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Real vs. Apparent Water Loss

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Tom Walski, Ph.D, P.E, Senior Product Manager, Water



In Bentley’s OpenFlow WaterSight software, we can automatically take water utility production and billing data and generate a water balance diagram based on AWWA M-36 for any time period or area (e.g. DMA, system wide). One of the issues that comes up in developing the water balance is how to distinguish apparent and real losses, given that only total water loss can be known accurately. 

OpenFlow WaterSight software water balance diagram


Distinguish apparent vs real loss

We need to develop a method to divide total loss into apparent and real. Hard data on this divide can’t be determined. Some estimation is required. We provide two methods, each with its own strengths and weaknesses. We’d like to get some feedback.

Method A:

Usually it is possible to make a reasonable estimate of apparent loss based on the tested accuracy of customer meters plus an allowance for unauthorized consumption and systematic data handling errors as presented in M-36. This volume can be divided by the total loss to give a fraction of the total loss that is apparent.

A = apparent loss/total loss

The fraction that is real loss can then be given by

R = 1 – A


Apparent loss = A x total loss

Real loss = R x total loss

The values of A and R can be calculated system wide or by area. The value can be updated as new information arrives.

Method B:

The minimum nighttime flow can be used as an upper limit of the amount of real loss because apparent loss due to unauthorized use and meter under-registration should be at a minimum in MNF, but real losses will continue. With that, real loss can be calculated as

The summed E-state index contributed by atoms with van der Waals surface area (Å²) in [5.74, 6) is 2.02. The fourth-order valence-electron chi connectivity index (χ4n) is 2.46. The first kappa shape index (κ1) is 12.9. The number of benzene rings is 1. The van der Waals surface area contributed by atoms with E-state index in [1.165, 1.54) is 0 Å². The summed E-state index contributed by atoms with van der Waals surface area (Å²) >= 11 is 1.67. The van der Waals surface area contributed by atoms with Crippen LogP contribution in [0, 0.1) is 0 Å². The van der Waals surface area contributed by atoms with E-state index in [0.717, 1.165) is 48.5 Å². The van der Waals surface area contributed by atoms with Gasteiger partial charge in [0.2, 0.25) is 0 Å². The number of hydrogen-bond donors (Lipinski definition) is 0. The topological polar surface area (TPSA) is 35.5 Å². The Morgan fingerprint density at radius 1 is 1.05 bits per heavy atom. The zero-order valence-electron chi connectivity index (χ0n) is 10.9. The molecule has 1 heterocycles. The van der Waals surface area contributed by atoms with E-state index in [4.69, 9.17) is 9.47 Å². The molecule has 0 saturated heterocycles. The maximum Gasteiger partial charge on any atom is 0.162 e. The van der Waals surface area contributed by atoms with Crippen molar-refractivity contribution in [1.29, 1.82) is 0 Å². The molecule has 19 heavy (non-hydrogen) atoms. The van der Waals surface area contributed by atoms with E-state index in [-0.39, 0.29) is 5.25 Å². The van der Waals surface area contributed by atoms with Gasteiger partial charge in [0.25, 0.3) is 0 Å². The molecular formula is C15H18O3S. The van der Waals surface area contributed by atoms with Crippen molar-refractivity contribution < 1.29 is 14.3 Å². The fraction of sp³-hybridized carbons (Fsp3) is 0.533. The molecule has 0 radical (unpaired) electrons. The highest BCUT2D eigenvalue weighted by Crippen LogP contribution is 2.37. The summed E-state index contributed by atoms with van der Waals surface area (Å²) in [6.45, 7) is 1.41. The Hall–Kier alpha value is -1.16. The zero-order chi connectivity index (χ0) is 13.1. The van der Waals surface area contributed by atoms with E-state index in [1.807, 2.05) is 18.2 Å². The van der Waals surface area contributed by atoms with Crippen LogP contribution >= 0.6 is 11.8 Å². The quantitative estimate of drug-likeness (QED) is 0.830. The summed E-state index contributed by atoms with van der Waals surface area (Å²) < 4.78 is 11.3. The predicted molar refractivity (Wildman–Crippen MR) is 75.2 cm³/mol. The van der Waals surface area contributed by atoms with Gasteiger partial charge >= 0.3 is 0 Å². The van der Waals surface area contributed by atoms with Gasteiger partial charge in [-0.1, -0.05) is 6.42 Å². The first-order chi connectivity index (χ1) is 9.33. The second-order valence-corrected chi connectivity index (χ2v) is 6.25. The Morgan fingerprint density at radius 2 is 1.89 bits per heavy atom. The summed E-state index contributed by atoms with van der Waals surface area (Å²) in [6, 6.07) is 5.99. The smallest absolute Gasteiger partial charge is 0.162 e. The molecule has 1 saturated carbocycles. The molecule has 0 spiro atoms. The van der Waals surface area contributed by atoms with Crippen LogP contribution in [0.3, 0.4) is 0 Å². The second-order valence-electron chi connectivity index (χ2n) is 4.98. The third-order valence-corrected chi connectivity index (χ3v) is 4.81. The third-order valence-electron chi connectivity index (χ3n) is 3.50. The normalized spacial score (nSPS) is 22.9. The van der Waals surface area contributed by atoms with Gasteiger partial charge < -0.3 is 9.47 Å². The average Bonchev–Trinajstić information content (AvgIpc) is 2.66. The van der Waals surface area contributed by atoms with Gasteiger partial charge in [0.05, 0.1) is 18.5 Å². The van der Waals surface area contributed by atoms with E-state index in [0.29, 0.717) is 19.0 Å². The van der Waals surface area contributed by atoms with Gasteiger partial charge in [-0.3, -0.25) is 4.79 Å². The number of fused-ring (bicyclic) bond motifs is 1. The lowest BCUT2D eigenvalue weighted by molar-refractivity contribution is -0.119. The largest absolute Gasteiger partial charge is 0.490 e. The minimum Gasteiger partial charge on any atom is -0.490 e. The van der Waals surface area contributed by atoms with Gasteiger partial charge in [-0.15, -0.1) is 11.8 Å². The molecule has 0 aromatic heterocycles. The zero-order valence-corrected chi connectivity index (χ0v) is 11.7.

Real loss = f MNF

The value of f is based on the fraction of minimum nighttime flow that is the real loss and is estimated by the user. (As a default value, we may use 1.) An advantage here is that MNF can be calculated every day if desired. The potential issue here is that if f is too large, the f MNF can be greater than total loss, which would result in a negative apparent loss since

Apparent loss = Total loss – f MNF

The value of f can be calculated on a small time scale and can be applied system-wide or for small areas.

We would like to get some feedback from readers on whether you would prefer to use method A or B and why. Both involve some estimation. Method A uses an estimate for apparent loss, while method B involves an estimate of f. While neither can be measured precisely, both are reasonable quantities to estimate based on other observations. If you have an opinion, just email me at tom.walski@bentley.com with your thoughts.

To get more in-depth information on this topic see:

AWWA, 2016, “Water Audits and Loss Control Programs, AWWA M-36, Denver, Col.

If you want to contact me (Tom), you can email tom.walski@bentley.com.

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